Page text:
After eight years of meetings and a landmark court decision, supporters of the East Hampton Library's expansion project found it frustrating that a final sign off was put off another few weeks.
The East Hampton Village Design Review Board insisted on seeing the final plans, which would include all the changes agreed upon in the past six months of meetings Library officials had hoped Wednesday night would be the final hurdle on the long road to approval to build a 6,800 square foot children's wing at the Main Street library. The board explained it is the normal course.
In May 2011, the New York State Supreme Court ruled in the library's favor issuing a special permit and two variances the library required to build a new children's wing, reversing a decision made by the East Hampton Village Zoning Board of Appeals in 2010. The project still requires a determination from the village's design review board.
"We need something for the record," Carolyn D. Preische told library director Dennis Fabiszak and an engineer Jeffery T. Butler, during a public hearing on the addition's design, including a parking scheme and lighting design.
They said they met with the DRB subcommittee to go over final details on Monday and received correspondence from the village's consultant Ron Hill, but that there was not enough to get the plans done by Wednesday's meeting. Final plans will be submitted next week.
The board had some lighting concerns that Hill had addressed concerning the type of outdoor fixture and the bulb's output. Attorney Linda Riley said, "We just can't assume."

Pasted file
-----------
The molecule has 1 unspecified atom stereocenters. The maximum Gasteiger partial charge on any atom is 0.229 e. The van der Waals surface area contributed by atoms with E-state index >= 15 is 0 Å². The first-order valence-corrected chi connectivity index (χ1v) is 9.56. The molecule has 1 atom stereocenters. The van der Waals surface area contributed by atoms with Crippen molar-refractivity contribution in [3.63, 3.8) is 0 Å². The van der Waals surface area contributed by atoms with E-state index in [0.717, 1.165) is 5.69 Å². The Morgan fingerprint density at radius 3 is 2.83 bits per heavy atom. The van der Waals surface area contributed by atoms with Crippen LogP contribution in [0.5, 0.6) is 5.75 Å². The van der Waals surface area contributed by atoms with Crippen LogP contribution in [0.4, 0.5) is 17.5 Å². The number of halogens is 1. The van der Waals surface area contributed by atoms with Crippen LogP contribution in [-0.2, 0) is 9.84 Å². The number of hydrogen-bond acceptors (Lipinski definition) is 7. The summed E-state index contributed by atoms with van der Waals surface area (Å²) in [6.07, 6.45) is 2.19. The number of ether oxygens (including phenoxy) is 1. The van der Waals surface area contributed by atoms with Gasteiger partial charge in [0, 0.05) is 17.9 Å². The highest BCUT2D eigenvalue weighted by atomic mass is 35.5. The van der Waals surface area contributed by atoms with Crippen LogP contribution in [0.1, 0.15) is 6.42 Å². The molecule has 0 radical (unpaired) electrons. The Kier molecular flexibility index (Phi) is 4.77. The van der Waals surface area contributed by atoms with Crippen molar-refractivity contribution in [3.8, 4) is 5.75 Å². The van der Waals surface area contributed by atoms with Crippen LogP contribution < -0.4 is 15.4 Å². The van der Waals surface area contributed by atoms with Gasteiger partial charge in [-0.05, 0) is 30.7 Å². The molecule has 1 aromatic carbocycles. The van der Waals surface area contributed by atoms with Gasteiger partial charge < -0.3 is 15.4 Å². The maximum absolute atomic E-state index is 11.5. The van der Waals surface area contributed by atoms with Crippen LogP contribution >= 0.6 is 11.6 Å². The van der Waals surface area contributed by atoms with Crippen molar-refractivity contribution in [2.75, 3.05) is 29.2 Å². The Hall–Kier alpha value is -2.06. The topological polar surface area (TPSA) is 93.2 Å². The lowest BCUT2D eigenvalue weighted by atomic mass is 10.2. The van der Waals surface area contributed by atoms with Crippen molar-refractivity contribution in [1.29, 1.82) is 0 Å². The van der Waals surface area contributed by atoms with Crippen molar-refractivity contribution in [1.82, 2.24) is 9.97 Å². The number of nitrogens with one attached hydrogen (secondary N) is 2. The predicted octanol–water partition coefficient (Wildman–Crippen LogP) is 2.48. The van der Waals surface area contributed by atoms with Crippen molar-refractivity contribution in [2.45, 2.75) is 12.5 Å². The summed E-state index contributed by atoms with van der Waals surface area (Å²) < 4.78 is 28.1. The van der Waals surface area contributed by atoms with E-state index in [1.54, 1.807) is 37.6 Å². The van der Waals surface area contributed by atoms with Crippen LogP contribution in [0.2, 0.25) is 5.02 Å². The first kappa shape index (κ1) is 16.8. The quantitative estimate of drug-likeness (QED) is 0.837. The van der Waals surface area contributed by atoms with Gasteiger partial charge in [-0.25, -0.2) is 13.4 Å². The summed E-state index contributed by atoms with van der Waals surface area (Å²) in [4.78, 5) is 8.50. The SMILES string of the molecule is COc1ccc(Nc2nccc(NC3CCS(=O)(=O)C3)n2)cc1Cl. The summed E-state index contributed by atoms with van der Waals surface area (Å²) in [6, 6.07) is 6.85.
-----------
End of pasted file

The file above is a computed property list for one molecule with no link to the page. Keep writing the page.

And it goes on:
"Is all this holding it up over a light-bulb?," asked one older woman sitting in the audience who came with about 25 others in support of the library.
Riley explained that the determination that would allow the library to ask for a building permit would not be written until after the next meeting on March 7.
With no opposition voiced during the hearing, it was closed except for written comment until the March 7 meeting.
Tom Twomey, the chairman of the library board of managers, said it was a minor setback. "Instead of breaking ground the first week of March, we'll break ground the third week in March —hopefully."
The library has already raised $3.2 million for the estimated $4 to $4.5 million project. The official fundraising campaign has not yet begun, but the library has secured donations from donars, such as Alec Baldwin, who gave gave $250,000 to the project.
Ben Krupinski, who was at the meeting on Wednesday night and said he was disappointed by the setback, has donated his services as the construction manager for the project. He has already begun soliciting bids from plumbing and electric.